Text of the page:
The former British foreign secretary David Milliband has stepped down from the board of Premier League side Sunderland after it appointed the controversial Italian manager Paolo Di Canio.
Milliband says he's quiting because of Di Canio's past political statements.
In 2005, Di Canio received a one match suspension from playing after giving a Nazi salute.
He's previously described himself as a fascist.
Di Canio was appointed Sunderland head coach today, a day after the English Premier League football strugglers sacked Martin O'Neill.
He joins 16th-placed Sunderland on a two-and-a-half year contract, six weeks after quitting third-tier Swindon Town.
O'Neill was dismissed on Sunday after the club's 1-0 defeat by league leaders Manchester United which left the north-east club without a win in eight games.
The flamboyant Italian enjoyed a colourful playing career with clubs including Juventus, AC Milan, Lazio, West Ham United and Celtic among others.
Fans are likely to be divided over the appointment of Di Canio, who has no experience of top-flight management and inherits a team hovering one point above the relegation zone.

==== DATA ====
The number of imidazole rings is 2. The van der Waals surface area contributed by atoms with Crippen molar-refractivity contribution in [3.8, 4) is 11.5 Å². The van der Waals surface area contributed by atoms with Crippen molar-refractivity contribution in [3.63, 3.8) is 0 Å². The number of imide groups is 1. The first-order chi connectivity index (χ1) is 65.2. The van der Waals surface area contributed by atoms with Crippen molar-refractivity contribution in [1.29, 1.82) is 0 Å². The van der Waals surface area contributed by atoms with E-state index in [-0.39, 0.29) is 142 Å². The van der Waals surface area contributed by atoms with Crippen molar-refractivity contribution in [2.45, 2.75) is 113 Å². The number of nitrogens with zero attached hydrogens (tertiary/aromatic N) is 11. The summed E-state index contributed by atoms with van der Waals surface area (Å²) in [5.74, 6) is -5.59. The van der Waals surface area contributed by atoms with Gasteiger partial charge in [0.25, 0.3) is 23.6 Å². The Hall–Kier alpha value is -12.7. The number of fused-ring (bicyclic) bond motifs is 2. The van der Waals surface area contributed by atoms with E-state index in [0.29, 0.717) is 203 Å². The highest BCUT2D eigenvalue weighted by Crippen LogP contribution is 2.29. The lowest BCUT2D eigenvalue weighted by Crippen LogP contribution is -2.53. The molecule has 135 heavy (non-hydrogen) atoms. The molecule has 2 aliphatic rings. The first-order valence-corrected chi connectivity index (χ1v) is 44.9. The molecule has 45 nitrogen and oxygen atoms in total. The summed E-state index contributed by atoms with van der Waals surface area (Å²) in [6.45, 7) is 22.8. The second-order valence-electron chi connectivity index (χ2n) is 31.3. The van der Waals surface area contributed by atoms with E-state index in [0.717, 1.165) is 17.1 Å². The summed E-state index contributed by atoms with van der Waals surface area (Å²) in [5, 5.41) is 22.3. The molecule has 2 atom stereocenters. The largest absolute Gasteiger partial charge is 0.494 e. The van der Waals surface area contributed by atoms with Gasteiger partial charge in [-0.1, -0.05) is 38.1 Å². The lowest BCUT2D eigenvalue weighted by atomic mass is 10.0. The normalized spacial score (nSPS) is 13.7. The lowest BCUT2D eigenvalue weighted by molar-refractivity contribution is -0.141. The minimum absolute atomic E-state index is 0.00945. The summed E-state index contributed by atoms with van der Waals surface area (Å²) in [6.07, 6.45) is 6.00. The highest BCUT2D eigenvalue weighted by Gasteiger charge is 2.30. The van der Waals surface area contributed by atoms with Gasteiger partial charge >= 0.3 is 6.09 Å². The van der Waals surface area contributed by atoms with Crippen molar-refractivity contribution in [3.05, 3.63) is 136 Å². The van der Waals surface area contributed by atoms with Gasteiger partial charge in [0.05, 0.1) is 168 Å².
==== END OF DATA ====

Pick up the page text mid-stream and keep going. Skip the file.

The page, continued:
The former striker landed his first job as a coach when he was appointed at Swindon in 2011.
The 44-year-old guided the club to the fourth-tier title a year later and said he was prepared to eat into his savings to fulfil his ambition of taking them into the second tier.
Di Canio left Swindon mid-February after a roller-coaster time with the club, his passion often boiling over into rows with his players. This season he antagonised fans by telling those unhappy with his decisions to go and support local rivals Oxford United.
Di Canio's first match in charge of his new club is next Monday's trip to Chelsea.